Of the six fundamentals of 2D design (line, shape, volume, perspective, shading, and color): Which is your greatest strength? Which poses your greatest challenge?
Strength: Color. For me it gives such a weight of emotion and memories to an image. Challenge: Lines, I rarely can draw a straight one.
Given that illustration is different than many day to day jobs, how to you manage your time and maintain a daily routine?
I am generally busy working on a number of projects at once so the goal is to break down each one to a manageable schedule and create goals to finishing all the work. Early morning is a very creative time for me, so I am doing most of my art then. The afternoon I generally respond to emails and business related matters. Then at night sometimes I go back to the art depending on the creative levels and ideas still floating around.
What’s the best piece of career advice you’ve been given as an illustrator?
First, always do the best illustration work that you can, because a job well done will get you more work and success. Second, try to avoid art trends. Be original and create in a style that is you and reflects what you like.
What’s your favorite marketing tip or strategy?
Say yes to as many art projects that you are offered. Some art project, even when outside your field and medium, can lead to new possibilities and rewarding assignments, and because taking the road less travelled can lead you to magical places.
What new projects have you got coming down the pike?
I just turned in the art for my next children’s book entitled, “Round is a Tortilla”, due out in 2013. I will start its companion book, “Green is the Chile”, this fall with an arrival date of 2014. Both books were written by the wonderful author, Roseanne Thong. This December you can also look for “When Thunder Comes”, a poetry book written in moving verse by Children’s Poet Laureate, J. Patrick Lewis. The book profiles seventeen civil rights luminaries from around the world, each represented in portraits, showcasing their struggle and dedication to justice, peace, and tolerance. The artwork for the book was a collaborative effort split between four other artists and myself. All three of these projects will be published by Chronicle Books. Another project I just completed was the Papertigers 10 year anniversary poster. They are a wonderful organization committed to promoting multicultural books to young readers as well as educating the public about clean water and protecting the resources. Next year I have some art working with 3CD and Cengage on a reading program that will be released in the spring. I’m also hoping to write out two children’s book ideas that have been in my mind for some time. This will be a new and wonderful challenge for sure.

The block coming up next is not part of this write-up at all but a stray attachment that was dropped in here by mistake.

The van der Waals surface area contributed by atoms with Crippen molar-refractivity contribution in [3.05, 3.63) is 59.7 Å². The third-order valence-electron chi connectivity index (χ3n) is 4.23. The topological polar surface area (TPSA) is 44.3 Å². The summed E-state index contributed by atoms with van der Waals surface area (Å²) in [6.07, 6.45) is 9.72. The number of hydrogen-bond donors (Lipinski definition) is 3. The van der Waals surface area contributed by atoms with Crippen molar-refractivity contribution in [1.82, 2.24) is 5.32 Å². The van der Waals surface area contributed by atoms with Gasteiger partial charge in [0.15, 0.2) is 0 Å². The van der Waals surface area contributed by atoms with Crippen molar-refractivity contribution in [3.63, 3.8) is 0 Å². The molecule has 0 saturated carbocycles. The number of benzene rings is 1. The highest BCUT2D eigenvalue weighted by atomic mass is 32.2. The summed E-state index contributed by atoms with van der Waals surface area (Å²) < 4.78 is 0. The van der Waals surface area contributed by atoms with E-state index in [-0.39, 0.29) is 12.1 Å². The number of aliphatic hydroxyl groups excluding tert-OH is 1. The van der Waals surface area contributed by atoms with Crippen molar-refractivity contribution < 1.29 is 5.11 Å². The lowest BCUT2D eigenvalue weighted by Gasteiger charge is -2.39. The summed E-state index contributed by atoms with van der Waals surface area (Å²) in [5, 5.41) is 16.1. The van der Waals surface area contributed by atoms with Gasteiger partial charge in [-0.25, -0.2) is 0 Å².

And this concludes John’s interview. Thanks again to John! I will see you next week here when I’ll be interviewing my great friend and illustrator, Amanda Shepherd.
But wait, don’t go just yet. This week of Mini-Interviews is just starting and we have a great line-up. Come back and listen to:
- Adam Gustavson on Wednesday visiting Molly’s blog
- Kent Culotta on Thursday stopping by Mikela’s blog, and,
- Wendy Watson on Friday dropping in at Laura’s blog
This post is part of the Mini-Interview Series where 4 children’s illustrators interview other Children’s Illustrators and Author/Illustrators throughout the month of November. Our guests include:
- Kevan Atteberry
- Lynne Avril
- Alexandra Ball
- Alexandra Boiger
- David Christiana
- Kent Culotta
- Adam Gustavson
- Jeremy Holmes
- Brian Karas
- Kelly Light
- John Parra
- Greg Pizzoli
- Amanda Shepherd
- Mary Sullivan
- Constanze Von Kitzing
- Wendy Watson